Even after 20 years visiting this breathtaking region of the Swiss Alps, there is still the same content of apprehension and wonderment from an excursion to the Jungfraujoch, which towers above you at 3454mt above sea level. To top it all, this year also celebrates 100 years since the Jungfrau railway was completed – an engineering feat that took 16 years to complete, and which today takes passengers to the highest station in Europe.
Following the rails of the Jungfraubahn, which take you to this highest point, you come to the final railway station at the end of the line which quite literally takes your breath away, both for the altitude (as the air is extremely thin up here), and for the outrageous position, which opens out to the full-on panorama of the snow decked Eiger, Mönch and Jungfrau.
The long train-run through the rock tunnel is broken up in two viewpoint panoramic windows looking out onto the world. Carved out of the rock wall, back in 1890’s, these tireless tunnellers, who were led by the vision of the fearless engineer and entrepreneur Adolf Guyer-Zeller, have today given us all a live wonderland pleasure ride, both in summer and winter.
At the Top of Europe, standing on the Jungfraujoch, we are amazed by the world of snow and ice which stretches below with views spanning over 20 kilometres along the Aletsch Glacier – on a clear day, you can spot the Vosges in France and the Black Forest in Germany. A glacier trek with an expert guide takes us along this eternal sea of ice; each one of us tied to one another by sturdy ropes, and happy husky dogs bounce about us in anticipation of the long runs ahead.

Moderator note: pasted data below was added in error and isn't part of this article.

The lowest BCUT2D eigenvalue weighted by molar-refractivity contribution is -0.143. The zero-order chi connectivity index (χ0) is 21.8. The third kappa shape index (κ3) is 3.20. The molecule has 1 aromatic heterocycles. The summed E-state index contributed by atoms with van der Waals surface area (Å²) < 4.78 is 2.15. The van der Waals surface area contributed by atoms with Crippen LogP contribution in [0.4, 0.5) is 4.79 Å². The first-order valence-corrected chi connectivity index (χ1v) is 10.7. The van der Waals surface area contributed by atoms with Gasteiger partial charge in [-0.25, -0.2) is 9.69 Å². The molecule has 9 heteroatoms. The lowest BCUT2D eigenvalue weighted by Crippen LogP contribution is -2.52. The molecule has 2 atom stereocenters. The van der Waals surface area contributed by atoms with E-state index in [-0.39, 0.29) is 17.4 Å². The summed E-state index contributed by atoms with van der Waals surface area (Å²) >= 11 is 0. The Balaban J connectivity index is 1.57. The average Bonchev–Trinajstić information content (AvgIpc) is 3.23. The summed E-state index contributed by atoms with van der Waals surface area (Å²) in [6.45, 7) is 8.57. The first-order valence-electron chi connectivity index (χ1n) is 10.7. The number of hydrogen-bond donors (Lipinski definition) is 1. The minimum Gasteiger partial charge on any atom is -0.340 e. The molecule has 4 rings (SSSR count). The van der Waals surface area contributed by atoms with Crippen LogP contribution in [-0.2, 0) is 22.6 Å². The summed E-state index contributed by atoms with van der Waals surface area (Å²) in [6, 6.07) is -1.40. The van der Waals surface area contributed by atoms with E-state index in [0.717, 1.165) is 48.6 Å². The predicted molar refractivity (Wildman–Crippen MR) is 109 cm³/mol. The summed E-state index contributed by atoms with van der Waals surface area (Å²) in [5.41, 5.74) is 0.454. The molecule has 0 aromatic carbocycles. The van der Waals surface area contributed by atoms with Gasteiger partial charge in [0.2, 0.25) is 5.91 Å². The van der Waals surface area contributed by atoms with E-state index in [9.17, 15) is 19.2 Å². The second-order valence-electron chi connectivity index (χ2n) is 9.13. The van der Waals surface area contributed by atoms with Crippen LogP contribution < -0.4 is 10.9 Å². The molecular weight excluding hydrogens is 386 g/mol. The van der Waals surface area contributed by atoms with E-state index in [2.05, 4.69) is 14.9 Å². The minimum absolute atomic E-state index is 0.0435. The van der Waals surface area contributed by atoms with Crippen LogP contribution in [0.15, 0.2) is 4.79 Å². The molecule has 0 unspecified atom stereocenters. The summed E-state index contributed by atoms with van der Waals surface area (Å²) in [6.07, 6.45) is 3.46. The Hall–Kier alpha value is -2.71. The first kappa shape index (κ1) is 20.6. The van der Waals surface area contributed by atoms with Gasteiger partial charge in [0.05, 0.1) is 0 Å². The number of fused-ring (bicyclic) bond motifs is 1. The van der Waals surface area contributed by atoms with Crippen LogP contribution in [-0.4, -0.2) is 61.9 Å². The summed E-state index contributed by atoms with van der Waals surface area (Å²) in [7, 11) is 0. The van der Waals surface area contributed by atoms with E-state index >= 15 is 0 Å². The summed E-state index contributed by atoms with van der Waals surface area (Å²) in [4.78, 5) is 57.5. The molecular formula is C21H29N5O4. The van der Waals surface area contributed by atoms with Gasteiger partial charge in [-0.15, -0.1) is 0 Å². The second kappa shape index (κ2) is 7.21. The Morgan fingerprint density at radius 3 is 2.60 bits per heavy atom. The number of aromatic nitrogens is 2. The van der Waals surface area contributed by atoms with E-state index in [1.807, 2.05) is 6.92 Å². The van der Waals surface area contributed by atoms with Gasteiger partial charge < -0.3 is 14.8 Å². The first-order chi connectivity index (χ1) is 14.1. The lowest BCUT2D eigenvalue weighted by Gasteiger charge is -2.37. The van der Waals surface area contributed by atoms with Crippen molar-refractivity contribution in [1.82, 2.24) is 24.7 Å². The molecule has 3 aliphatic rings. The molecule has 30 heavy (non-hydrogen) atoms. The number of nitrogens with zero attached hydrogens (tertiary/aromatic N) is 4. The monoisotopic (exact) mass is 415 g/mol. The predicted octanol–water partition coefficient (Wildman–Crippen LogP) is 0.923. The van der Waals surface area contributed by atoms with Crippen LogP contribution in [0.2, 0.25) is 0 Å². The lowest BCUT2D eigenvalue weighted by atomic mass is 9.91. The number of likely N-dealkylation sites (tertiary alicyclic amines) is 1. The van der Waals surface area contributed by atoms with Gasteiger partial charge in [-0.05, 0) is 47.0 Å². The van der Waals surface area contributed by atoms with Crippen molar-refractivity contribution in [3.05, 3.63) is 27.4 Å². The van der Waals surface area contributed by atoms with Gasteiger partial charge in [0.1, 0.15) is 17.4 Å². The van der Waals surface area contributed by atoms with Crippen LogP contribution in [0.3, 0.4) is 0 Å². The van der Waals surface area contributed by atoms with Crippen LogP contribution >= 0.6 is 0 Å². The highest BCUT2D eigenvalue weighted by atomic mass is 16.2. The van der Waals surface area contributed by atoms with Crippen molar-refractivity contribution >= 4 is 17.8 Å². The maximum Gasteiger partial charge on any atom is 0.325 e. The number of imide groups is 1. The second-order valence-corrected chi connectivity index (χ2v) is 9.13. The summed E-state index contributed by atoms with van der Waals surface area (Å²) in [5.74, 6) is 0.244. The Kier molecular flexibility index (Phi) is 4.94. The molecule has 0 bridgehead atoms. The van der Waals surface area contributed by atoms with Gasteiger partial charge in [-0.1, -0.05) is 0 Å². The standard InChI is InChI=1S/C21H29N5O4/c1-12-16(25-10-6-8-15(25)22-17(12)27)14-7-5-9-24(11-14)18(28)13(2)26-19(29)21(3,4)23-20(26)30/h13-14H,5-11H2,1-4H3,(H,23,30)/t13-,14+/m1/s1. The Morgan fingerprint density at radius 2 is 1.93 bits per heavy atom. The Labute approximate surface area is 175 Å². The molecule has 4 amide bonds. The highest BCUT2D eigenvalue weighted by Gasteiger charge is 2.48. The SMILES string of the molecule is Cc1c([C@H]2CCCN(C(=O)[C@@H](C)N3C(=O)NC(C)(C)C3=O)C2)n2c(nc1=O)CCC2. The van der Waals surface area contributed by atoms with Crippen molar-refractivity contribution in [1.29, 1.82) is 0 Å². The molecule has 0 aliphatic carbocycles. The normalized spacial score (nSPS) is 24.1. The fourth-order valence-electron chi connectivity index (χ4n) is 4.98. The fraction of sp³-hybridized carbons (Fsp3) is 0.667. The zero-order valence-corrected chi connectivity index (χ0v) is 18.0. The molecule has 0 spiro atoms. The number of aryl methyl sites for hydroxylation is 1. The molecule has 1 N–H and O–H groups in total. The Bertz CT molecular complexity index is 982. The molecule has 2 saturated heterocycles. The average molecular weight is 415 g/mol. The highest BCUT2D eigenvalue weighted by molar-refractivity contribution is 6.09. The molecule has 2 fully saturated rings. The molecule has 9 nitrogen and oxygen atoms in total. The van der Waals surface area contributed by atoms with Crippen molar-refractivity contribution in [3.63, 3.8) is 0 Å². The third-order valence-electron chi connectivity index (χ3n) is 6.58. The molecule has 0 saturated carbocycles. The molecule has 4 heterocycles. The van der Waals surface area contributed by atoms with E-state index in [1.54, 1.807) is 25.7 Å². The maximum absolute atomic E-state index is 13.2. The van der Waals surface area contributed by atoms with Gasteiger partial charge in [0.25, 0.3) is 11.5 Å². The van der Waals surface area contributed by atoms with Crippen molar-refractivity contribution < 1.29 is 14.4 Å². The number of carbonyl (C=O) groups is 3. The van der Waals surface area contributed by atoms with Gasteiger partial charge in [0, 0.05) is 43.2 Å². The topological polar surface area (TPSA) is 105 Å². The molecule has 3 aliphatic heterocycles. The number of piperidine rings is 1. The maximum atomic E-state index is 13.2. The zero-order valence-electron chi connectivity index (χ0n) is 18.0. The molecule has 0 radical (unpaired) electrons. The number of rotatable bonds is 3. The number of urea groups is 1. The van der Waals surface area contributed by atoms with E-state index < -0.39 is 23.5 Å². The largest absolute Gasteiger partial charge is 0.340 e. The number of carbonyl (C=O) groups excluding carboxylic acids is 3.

Making such close contact under-foot with this awe-inspiring glacier is a truly unique experience. Considering the mere brute power and depth of this beautifully dangerous landscape puts each one of us into perspective with our surroundings, and it is no surprise that key temperature and weather research is carried out at this exceptional UNESCO World Heritage Site to study our sustainable future: a most important natural reference in our in ever-changing world.
After a stretch on skies, a short run on a ski-do then takes us up to the door of an incredibly small, bright yellow twin-seater Piper Supercup and after a struggle to sit in the smallest of cockpits with ski boots and all, we take off from a white snow runway and climb up towards the Eiger’s North Face. The plane is exactly as wide as the single seats we are tucked into, and the body of the plane is a treated canvas. We watch in further amazement as the pilot keeps climbing for height and points out places on the rock on the North Face where bodies were never recovered. “Weather conditions often don’t allow us to get close enough to help, and we have to abandon the rescue operations,” he says slowly…considering…
One last swoop and he points the nose of the plane towards the opposite side of the valley, steering us to Mürren, which nestles under the PitzGloria, a location synonymous to many with the famous Bond movie, “On Her Majesty’s Secret Service.” To reach there, we suddenly fly across an immense drop, with searing rock faces dropping away under us, straight down into the village of Lauterbrunnen below.
To mark the centenary of the Top of Europe, a celebration concert will take place on March 31st, with an international star-studded line up, counting singers Bryan Adams, Kim Wilde and Polo Hofer in concert at the SnowpenAir on the Kleine Scheidegg – an open air concert which reverberates effectively at 2000mt, directly at the foot of the biggest world icon, the Eiger, with its intimidating North face looking down at the valley below. Tread lightly!